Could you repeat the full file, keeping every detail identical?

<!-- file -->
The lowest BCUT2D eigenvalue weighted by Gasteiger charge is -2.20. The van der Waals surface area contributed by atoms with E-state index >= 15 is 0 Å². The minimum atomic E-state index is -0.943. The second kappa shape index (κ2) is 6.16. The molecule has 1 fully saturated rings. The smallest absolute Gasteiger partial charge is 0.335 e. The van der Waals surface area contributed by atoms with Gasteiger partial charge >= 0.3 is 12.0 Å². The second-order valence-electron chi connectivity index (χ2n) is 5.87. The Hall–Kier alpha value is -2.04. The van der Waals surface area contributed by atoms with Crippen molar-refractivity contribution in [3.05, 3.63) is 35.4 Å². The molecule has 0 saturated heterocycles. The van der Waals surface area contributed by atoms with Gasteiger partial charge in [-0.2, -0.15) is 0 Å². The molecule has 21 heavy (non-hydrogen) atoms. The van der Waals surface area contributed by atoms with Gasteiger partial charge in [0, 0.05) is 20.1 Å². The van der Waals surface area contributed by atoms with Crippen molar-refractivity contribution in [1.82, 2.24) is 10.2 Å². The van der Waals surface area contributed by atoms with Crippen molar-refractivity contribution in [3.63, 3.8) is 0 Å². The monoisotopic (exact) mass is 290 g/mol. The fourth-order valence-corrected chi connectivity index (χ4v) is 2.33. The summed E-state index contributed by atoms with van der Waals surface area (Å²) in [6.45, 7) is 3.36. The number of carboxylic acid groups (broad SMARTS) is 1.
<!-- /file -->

The lowest BCUT2D eigenvalue weighted by Gasteiger charge is -2.20. The van der Waals surface area contributed by atoms with E-state index >= 15 is 0 Å². The minimum atomic E-state index is -0.943. The second kappa shape index (κ2) is 6.16. The molecule has 1 fully saturated rings. The smallest absolute Gasteiger partial charge is 0.335 e. The van der Waals surface area contributed by atoms with Gasteiger partial charge >= 0.3 is 12.0 Å². The second-order valence-electron chi connectivity index (χ2n) is 5.87. The Hall–Kier alpha value is -2.04. The van der Waals surface area contributed by atoms with Crippen molar-refractivity contribution in [3.05, 3.63) is 35.4 Å². The molecule has 0 saturated heterocycles. The van der Waals surface area contributed by atoms with Gasteiger partial charge in [-0.2, -0.15) is 0 Å². The molecule has 21 heavy (non-hydrogen) atoms. The van der Waals surface area contributed by atoms with Gasteiger partial charge in [0, 0.05) is 20.1 Å². The van der Waals surface area contributed by atoms with Crippen molar-refractivity contribution in [1.82, 2.24) is 10.2 Å². The van der Waals surface area contributed by atoms with Crippen molar-refractivity contribution in [3.63, 3.8) is 0 Å². The monoisotopic (exact) mass is 290 g/mol. The fourth-order valence-corrected chi connectivity index (χ4v) is 2.33. The summed E-state index contributed by atoms with van der Waals surface area (Å²) in [6.45, 7) is 3.36. The number of carboxylic acid groups (broad SMARTS) is 1.